If you live in Jonesport, Rangeley or New Sweden, you may not feel like you have much in common with Swan’s Island and neighboring Frenchboro Island, and that’s assuming that you’ve even heard of them before. But a recent decision at the Maine Public Utilities Commission (PUC) suggests you have more in common than you might think.
Swan’s Island and Frenchboro are located six and eight miles, respectively, off Mount Desert Island and have small year-round populations of 350 (Swan’s Island) and 36 (Frenchboro). Lobstering is a significant source of income for most families.
The recent PUC decision centered around the Swan’s Island Electric Cooperative (SIEC), the tiny utility that provides power to the two islands, and its efforts to join Emera Maine, the large, mainland-based electric utility. While many parts of Maine were once served by small cooperatives like SIEC, most of these entities have since been absorbed by Emera and Central Maine Power. Emera and CMP now provide power to the vast majority of the state’s ratepayers at one uniform rate, which averages to about $0.16 per kWh. By contrast, SIEC ratepayers are paying approximately $0.38 per kWh, more than double what most Mainers pay.
It’s not surprising that SIEC members—the residents of the two islands—have been looking for an alternative for almost a decade. Keeping the lights on comes at a cost in terms of affordability, reliability and safety. The coop’s ability to exist depends almost entirely on volunteers. While their efforts have been nothing short of Herculean, most of us are probably glad we don’t have to rely on volunteers to provide electricity to power our homes and businesses.
Faced with these challenges, coop members did what those in any small, remote community would do—they tried to solve the problem themselves. They evaluated the potential for renewable energy to lower rates, invested in collaborations with other island utilities, and cut other operating expenses. But the economies of scale finally caught up with them. After a substantial rate increase in 2014, and at the PUC’s direction, the island coop pursued a merger with Emera.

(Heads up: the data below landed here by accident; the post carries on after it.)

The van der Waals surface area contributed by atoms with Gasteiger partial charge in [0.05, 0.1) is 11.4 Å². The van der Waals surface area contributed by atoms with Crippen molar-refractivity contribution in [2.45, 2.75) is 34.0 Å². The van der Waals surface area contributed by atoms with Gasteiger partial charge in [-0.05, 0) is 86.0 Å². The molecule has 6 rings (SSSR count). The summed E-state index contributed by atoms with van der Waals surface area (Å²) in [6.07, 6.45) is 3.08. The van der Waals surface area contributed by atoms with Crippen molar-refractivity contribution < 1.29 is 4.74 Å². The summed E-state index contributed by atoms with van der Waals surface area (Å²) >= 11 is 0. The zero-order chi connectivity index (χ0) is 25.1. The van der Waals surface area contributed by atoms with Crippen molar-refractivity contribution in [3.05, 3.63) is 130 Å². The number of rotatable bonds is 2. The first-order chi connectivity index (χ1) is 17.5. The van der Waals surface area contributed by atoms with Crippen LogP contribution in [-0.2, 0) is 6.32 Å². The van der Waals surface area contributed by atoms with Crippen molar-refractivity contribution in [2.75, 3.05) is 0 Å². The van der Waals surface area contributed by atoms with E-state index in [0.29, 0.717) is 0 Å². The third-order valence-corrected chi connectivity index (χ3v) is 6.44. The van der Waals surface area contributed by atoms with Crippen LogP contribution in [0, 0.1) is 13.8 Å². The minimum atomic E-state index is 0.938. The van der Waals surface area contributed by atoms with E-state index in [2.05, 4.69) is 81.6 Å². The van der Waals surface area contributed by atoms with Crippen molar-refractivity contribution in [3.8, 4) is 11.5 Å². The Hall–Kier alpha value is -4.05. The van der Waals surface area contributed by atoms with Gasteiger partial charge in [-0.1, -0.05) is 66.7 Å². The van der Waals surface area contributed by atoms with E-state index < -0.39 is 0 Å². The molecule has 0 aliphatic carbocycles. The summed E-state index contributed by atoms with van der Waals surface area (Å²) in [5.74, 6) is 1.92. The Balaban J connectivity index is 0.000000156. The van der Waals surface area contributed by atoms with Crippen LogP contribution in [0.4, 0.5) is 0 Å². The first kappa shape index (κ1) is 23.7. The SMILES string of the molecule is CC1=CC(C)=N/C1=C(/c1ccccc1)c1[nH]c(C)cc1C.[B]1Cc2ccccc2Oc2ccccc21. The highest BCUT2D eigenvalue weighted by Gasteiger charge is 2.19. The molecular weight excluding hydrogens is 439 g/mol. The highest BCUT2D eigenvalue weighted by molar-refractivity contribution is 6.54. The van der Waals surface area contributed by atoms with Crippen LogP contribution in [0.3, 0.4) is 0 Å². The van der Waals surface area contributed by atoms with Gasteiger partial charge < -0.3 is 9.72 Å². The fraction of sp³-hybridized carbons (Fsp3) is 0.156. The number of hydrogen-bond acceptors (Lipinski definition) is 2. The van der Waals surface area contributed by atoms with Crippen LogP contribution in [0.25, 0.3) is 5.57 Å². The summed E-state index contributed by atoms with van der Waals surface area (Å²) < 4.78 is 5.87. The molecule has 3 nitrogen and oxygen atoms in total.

For more than a year and a half, representatives from Emera, the coop, and the state met to determine the terms of the deal. There were tradeoffs involved—the few coop staff would lose their jobs—but the deal always centered on the idea that islanders, once part of Emera, would pay the same rates as others in the territory, as has been the case with every other small Maine utility absorbed by a larger utility. Terms were agreed upon and PUC approval was sought.
On Jan. 18, PUC commissioners voted 2-1 against the merger. Their primary concerns related to the impact of the deal on Emera’s much larger customer base. But in a set of eye-opening comments, Commissioner Bruce Williamson cautioned island residents pursuing the acquisition and uniform rate:
“Well, people choose to live on Swan’s Island. They managed to live with high oil and high fuel prices in the past. Everything costs more than it does on the mainland, and it always has. And we learned in Real Estate 101 that you pay for location.”
Thankfully, this reasoning is generally not applied to the rest of the state. If you’re a fisherman Downeast, a potato farmer in the County, or a logger in the North Woods, you benefit from the economies of larger utilities and are not asked to serve on a volunteer board to manage your own power coop. While it could cost more to get power to you than it does to more populated areas, you don’t pay any more.
Why? Because as a state, we do not want to drive people away from rural communities. That’s why we have geographic rate averaging, the principle that protects you from paying a separate rate for basic services like electricity, water or internet. Moreover, public policy rightly does not imply you should move to Portland to have affordable utility service. Should residents of Swan’s Island and Frenchboro be treated differently? And which communities could be next?
The island electric coop is committed to finding a solution that will work for the PUC, in spite of the added time and cost now required to get across the finish line. We hope island residents will soon benefit from lower rates, even if they are not as low as what has been discussed.
However, we don’t want to stop here. The Island Institute sees this recent decision as a signal that our state needs to have a more meaningful dialogue about how critical decisions can end up impacting our smallest communities. This comes at a time our country is awash in discussions of a rural/urban divide, a conversation we are all too familiar with here in Maine. At this point of reflection, let’s think about our rural communities as islands and consider whether our public policy decisions disadvantage them or help them to thrive.
Suzanne MacDonald is the Community Energy Director at the Island Institute, publisher of The Working Waterfront.